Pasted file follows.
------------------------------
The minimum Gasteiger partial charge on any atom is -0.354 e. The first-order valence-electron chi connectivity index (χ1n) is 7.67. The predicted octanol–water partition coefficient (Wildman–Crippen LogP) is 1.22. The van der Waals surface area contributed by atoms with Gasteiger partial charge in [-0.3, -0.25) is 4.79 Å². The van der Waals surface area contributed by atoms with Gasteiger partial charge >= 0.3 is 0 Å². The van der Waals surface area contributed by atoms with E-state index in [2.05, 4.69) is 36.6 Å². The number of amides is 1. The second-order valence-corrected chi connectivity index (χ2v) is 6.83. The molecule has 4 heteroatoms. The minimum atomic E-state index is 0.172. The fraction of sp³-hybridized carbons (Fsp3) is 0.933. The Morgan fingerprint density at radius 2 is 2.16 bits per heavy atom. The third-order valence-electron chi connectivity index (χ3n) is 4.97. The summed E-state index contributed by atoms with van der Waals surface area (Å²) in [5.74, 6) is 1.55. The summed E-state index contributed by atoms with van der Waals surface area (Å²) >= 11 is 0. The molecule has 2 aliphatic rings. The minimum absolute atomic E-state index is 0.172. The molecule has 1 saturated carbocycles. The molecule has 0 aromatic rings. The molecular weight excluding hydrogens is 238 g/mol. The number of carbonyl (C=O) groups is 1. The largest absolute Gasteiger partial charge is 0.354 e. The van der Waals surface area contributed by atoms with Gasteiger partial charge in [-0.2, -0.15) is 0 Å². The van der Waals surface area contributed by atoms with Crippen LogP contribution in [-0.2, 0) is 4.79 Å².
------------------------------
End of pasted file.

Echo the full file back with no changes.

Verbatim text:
The minimum Gasteiger partial charge on any atom is -0.354 e. The first-order valence-electron chi connectivity index (χ1n) is 7.67. The predicted octanol–water partition coefficient (Wildman–Crippen LogP) is 1.22. The van der Waals surface area contributed by atoms with Gasteiger partial charge in [-0.3, -0.25) is 4.79 Å². The van der Waals surface area contributed by atoms with Gasteiger partial charge >= 0.3 is 0 Å². The van der Waals surface area contributed by atoms with E-state index in [2.05, 4.69) is 36.6 Å². The number of amides is 1. The second-order valence-corrected chi connectivity index (χ2v) is 6.83. The molecule has 4 heteroatoms. The minimum atomic E-state index is 0.172. The fraction of sp³-hybridized carbons (Fsp3) is 0.933. The Morgan fingerprint density at radius 2 is 2.16 bits per heavy atom. The third-order valence-electron chi connectivity index (χ3n) is 4.97. The summed E-state index contributed by atoms with van der Waals surface area (Å²) in [5.74, 6) is 1.55. The summed E-state index contributed by atoms with van der Waals surface area (Å²) >= 11 is 0. The molecule has 2 aliphatic rings. The minimum absolute atomic E-state index is 0.172. The molecule has 1 saturated carbocycles. The molecule has 0 aromatic rings. The molecular weight excluding hydrogens is 238 g/mol. The number of carbonyl (C=O) groups is 1. The largest absolute Gasteiger partial charge is 0.354 e. The van der Waals surface area contributed by atoms with Gasteiger partial charge in [-0.2, -0.15) is 0 Å². The van der Waals surface area contributed by atoms with Crippen LogP contribution in [-0.2, 0) is 4.79 Å².